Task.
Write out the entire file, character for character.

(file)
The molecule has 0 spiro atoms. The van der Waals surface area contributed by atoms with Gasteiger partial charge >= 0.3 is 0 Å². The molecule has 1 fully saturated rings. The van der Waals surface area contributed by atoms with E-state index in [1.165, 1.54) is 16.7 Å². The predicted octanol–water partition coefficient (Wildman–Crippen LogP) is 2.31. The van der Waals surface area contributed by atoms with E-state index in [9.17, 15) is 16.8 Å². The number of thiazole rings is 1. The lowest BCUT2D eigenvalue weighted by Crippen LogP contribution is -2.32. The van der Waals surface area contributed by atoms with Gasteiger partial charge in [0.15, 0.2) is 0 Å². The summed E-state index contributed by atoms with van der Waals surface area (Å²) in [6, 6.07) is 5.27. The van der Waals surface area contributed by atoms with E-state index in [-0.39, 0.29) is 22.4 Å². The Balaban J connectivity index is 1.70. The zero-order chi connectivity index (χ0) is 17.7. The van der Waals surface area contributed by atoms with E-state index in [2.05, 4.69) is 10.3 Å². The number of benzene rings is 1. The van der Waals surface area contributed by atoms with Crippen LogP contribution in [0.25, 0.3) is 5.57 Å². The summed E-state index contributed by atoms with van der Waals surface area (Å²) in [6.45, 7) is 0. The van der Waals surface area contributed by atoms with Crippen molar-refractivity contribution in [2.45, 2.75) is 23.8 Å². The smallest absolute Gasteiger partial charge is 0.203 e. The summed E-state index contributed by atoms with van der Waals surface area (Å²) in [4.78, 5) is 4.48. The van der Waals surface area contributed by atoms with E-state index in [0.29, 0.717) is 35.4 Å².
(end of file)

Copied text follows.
The molecule has 0 spiro atoms. The van der Waals surface area contributed by atoms with Gasteiger partial charge >= 0.3 is 0 Å². The molecule has 1 fully saturated rings. The van der Waals surface area contributed by atoms with E-state index in [1.165, 1.54) is 16.7 Å². The predicted octanol–water partition coefficient (Wildman–Crippen LogP) is 2.31. The van der Waals surface area contributed by atoms with E-state index in [9.17, 15) is 16.8 Å². The number of thiazole rings is 1. The lowest BCUT2D eigenvalue weighted by Crippen LogP contribution is -2.32. The van der Waals surface area contributed by atoms with Gasteiger partial charge in [0.15, 0.2) is 0 Å². The summed E-state index contributed by atoms with van der Waals surface area (Å²) in [6, 6.07) is 5.27. The van der Waals surface area contributed by atoms with E-state index in [-0.39, 0.29) is 22.4 Å². The Balaban J connectivity index is 1.70. The zero-order chi connectivity index (χ0) is 17.7. The van der Waals surface area contributed by atoms with E-state index in [2.05, 4.69) is 10.3 Å². The number of benzene rings is 1. The van der Waals surface area contributed by atoms with Crippen LogP contribution in [0.25, 0.3) is 5.57 Å². The summed E-state index contributed by atoms with van der Waals surface area (Å²) in [6.45, 7) is 0. The van der Waals surface area contributed by atoms with Crippen molar-refractivity contribution in [2.45, 2.75) is 23.8 Å². The smallest absolute Gasteiger partial charge is 0.203 e. The summed E-state index contributed by atoms with van der Waals surface area (Å²) in [4.78, 5) is 4.48. The van der Waals surface area contributed by atoms with E-state index in [0.29, 0.717) is 35.4 Å².